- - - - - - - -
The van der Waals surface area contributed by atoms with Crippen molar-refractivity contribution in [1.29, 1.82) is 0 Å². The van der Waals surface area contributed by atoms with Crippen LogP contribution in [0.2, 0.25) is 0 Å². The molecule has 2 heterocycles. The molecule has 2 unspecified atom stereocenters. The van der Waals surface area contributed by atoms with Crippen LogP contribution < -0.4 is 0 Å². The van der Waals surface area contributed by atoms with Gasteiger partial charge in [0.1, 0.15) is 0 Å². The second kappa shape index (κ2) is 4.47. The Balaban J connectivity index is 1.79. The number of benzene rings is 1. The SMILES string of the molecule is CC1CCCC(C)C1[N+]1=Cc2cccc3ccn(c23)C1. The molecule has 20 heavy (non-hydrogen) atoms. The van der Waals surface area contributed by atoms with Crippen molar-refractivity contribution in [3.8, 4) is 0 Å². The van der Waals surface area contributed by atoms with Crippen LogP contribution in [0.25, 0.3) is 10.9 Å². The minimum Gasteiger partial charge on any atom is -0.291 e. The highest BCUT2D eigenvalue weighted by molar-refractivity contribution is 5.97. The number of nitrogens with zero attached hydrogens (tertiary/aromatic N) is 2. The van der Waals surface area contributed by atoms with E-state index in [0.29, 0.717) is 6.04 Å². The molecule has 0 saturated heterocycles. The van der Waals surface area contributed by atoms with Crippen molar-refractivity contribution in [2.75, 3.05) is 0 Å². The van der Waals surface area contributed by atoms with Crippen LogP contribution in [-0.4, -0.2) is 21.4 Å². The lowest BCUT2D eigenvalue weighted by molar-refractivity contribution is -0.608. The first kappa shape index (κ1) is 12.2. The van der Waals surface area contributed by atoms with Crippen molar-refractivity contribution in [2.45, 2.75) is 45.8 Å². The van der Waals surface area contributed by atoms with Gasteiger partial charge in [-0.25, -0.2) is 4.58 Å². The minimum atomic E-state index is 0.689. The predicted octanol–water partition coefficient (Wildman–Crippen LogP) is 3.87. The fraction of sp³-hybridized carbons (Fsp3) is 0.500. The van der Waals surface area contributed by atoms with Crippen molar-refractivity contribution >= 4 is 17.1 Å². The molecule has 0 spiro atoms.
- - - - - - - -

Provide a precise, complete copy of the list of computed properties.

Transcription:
The van der Waals surface area contributed by atoms with Crippen molar-refractivity contribution in [1.29, 1.82) is 0 Å². The van der Waals surface area contributed by atoms with Crippen LogP contribution in [0.2, 0.25) is 0 Å². The molecule has 2 heterocycles. The molecule has 2 unspecified atom stereocenters. The van der Waals surface area contributed by atoms with Crippen LogP contribution < -0.4 is 0 Å². The van der Waals surface area contributed by atoms with Gasteiger partial charge in [0.1, 0.15) is 0 Å². The second kappa shape index (κ2) is 4.47. The Balaban J connectivity index is 1.79. The number of benzene rings is 1. The SMILES string of the molecule is CC1CCCC(C)C1[N+]1=Cc2cccc3ccn(c23)C1. The molecule has 20 heavy (non-hydrogen) atoms. The van der Waals surface area contributed by atoms with Crippen molar-refractivity contribution in [3.8, 4) is 0 Å². The van der Waals surface area contributed by atoms with Crippen LogP contribution in [0.25, 0.3) is 10.9 Å². The minimum Gasteiger partial charge on any atom is -0.291 e. The highest BCUT2D eigenvalue weighted by molar-refractivity contribution is 5.97. The number of nitrogens with zero attached hydrogens (tertiary/aromatic N) is 2. The van der Waals surface area contributed by atoms with E-state index in [0.29, 0.717) is 6.04 Å². The molecule has 0 saturated heterocycles. The van der Waals surface area contributed by atoms with Crippen molar-refractivity contribution in [2.75, 3.05) is 0 Å². The van der Waals surface area contributed by atoms with Crippen LogP contribution in [-0.4, -0.2) is 21.4 Å². The lowest BCUT2D eigenvalue weighted by molar-refractivity contribution is -0.608. The first kappa shape index (κ1) is 12.2. The van der Waals surface area contributed by atoms with Crippen molar-refractivity contribution in [2.45, 2.75) is 45.8 Å². The van der Waals surface area contributed by atoms with Gasteiger partial charge in [-0.25, -0.2) is 4.58 Å². The minimum atomic E-state index is 0.689. The predicted octanol–water partition coefficient (Wildman–Crippen LogP) is 3.87. The fraction of sp³-hybridized carbons (Fsp3) is 0.500. The van der Waals surface area contributed by atoms with Crippen molar-refractivity contribution >= 4 is 17.1 Å². The molecule has 0 spiro atoms.